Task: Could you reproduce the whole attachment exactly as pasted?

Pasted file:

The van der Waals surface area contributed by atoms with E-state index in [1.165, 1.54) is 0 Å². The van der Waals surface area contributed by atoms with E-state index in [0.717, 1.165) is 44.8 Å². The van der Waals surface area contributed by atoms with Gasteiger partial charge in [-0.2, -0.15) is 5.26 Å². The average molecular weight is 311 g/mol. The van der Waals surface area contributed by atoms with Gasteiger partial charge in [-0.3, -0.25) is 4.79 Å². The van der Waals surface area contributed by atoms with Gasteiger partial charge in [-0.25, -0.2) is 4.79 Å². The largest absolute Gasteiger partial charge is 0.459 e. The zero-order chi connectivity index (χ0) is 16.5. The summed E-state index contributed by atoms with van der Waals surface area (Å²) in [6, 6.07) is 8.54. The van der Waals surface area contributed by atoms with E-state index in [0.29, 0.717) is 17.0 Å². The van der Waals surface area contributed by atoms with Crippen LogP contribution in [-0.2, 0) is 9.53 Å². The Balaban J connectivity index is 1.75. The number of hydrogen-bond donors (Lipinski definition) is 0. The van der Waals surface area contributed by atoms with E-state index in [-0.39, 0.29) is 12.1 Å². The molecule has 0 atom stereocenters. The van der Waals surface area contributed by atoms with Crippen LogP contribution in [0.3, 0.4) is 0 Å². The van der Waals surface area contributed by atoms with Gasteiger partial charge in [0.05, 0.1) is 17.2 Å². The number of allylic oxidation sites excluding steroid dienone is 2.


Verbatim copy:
The van der Waals surface area contributed by atoms with E-state index in [1.165, 1.54) is 0 Å². The van der Waals surface area contributed by atoms with E-state index in [0.717, 1.165) is 44.8 Å². The van der Waals surface area contributed by atoms with Gasteiger partial charge in [-0.2, -0.15) is 5.26 Å². The average molecular weight is 311 g/mol. The van der Waals surface area contributed by atoms with Gasteiger partial charge in [-0.3, -0.25) is 4.79 Å². The van der Waals surface area contributed by atoms with Gasteiger partial charge in [-0.25, -0.2) is 4.79 Å². The largest absolute Gasteiger partial charge is 0.459 e. The zero-order chi connectivity index (χ0) is 16.5. The summed E-state index contributed by atoms with van der Waals surface area (Å²) in [6, 6.07) is 8.54. The van der Waals surface area contributed by atoms with E-state index in [0.29, 0.717) is 17.0 Å². The van der Waals surface area contributed by atoms with Crippen LogP contribution in [-0.2, 0) is 9.53 Å². The Balaban J connectivity index is 1.75. The number of hydrogen-bond donors (Lipinski definition) is 0. The van der Waals surface area contributed by atoms with E-state index in [-0.39, 0.29) is 12.1 Å². The molecule has 0 atom stereocenters. The van der Waals surface area contributed by atoms with Crippen LogP contribution in [0.3, 0.4) is 0 Å². The van der Waals surface area contributed by atoms with Gasteiger partial charge in [0.05, 0.1) is 17.2 Å². The number of allylic oxidation sites excluding steroid dienone is 2.